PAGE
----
Annual membership fees for the society at its creation were fixed at five dollars per year per member. Under the group’s charter, its members were allowed to acquire items for its collection by purchase, as a gift, in trade for land, and in various other ways, including donations from the public. However, these contributions were not to exceed a value of $10,000 annually.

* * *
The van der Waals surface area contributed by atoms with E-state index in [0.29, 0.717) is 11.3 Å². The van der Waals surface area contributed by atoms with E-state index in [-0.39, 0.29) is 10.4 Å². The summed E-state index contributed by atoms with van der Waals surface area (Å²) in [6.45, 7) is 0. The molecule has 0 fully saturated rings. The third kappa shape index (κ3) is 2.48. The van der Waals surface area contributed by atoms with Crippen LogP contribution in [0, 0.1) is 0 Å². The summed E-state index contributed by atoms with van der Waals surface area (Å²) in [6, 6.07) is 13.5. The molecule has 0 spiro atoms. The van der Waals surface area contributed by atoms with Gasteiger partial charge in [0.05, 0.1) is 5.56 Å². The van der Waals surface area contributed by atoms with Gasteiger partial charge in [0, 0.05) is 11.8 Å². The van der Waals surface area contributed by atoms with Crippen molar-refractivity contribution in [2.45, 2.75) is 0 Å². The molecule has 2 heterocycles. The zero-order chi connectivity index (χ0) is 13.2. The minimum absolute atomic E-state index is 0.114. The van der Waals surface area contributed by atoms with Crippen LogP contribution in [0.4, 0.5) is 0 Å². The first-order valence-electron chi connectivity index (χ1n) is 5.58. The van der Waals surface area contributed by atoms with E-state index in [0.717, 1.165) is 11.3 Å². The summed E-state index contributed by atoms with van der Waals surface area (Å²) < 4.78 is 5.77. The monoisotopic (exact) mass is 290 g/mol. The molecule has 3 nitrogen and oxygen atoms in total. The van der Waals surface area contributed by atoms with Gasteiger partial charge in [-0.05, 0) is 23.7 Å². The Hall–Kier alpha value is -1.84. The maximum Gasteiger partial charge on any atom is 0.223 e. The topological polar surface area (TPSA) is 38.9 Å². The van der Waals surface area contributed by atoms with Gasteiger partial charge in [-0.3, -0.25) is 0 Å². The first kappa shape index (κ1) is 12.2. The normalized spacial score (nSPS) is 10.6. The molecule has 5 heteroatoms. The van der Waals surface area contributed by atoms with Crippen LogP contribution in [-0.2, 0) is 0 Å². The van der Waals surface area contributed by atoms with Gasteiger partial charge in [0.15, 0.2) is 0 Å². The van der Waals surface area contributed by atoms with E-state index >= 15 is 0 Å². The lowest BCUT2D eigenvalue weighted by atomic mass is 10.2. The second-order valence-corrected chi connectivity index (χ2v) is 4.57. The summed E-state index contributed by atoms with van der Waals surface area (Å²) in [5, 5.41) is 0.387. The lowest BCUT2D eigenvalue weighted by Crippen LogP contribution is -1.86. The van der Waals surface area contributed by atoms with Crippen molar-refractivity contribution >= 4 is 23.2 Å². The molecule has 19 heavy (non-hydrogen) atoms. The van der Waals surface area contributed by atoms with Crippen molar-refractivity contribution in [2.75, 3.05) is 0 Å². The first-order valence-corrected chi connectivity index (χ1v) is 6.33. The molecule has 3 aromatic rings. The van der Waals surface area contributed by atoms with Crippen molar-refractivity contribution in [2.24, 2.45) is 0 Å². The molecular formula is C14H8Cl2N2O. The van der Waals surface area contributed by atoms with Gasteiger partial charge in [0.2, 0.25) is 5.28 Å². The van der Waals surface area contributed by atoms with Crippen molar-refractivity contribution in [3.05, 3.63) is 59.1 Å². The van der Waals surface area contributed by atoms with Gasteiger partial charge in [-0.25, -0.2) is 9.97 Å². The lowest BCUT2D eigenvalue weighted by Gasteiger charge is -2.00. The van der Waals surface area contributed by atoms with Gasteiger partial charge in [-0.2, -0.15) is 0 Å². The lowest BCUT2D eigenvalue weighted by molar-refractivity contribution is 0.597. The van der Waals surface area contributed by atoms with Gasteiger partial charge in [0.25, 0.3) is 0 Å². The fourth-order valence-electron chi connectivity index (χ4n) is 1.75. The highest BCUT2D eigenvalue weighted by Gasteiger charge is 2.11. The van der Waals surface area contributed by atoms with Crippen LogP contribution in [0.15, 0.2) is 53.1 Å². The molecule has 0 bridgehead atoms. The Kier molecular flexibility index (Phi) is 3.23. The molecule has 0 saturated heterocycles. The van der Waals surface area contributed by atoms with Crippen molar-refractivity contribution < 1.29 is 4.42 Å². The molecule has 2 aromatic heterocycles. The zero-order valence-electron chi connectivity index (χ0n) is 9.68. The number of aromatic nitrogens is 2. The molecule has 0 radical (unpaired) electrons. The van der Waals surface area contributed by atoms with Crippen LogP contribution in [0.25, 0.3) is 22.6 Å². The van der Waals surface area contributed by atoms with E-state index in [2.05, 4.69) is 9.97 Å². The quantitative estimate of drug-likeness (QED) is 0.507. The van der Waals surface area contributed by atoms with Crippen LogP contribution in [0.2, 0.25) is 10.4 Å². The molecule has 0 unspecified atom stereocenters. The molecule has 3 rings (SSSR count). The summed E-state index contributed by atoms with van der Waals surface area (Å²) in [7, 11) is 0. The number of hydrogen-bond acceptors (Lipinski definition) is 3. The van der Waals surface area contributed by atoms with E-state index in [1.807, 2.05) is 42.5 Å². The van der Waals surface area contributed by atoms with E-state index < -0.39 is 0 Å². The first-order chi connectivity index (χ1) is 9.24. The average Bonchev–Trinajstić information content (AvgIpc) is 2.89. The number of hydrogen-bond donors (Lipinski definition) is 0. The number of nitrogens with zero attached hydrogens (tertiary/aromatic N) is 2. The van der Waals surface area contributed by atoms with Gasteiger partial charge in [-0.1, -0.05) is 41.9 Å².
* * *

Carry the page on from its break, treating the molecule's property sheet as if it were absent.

By 1841, a cabinet kept by the society contained various types of fossils, Native American artifacts and relics, and Spanish coins. On August 25, 1841, a list published in the Arkansas Gazette stated that several “earthen vessels of curious and often labored workmanship” had been found in a mound located in southeastern Arkansas and had been donated by Richard D’Cantillon Collins. One of them supposedly closely resembled “an enormous bullfrog.” Also listed were items donated to the society by William E. Woodruff (founder of the Arkansas Gazette), including a massive vertebra found on the plantation of Daniel Roland thirty miles south of Little Rock. The huge bone reportedly measured twelve and one-half inches long, meaning that the animal it came from was at least forty feet long and eighteen feet tall. Rev. Stevenson donated an “Indian implement,” A. N. Sabin donated some Indian relics found “three feet underground” at Hot Springs (Garland County), and Woodruff again made the list by donating a rock etched with an “old Spanish inscription.” In addition to Collins and Woodruff, other Arkansas founding fathers who were members included Governor James Sevier Conway, Thomas W. Newton, Samuel Calhoun Roane, Samuel W. Rayburn, Absalom Fowler, Dr. Charles Dean, Dr. William Gaulding, James De Baum, and Dr. Alden Sprague.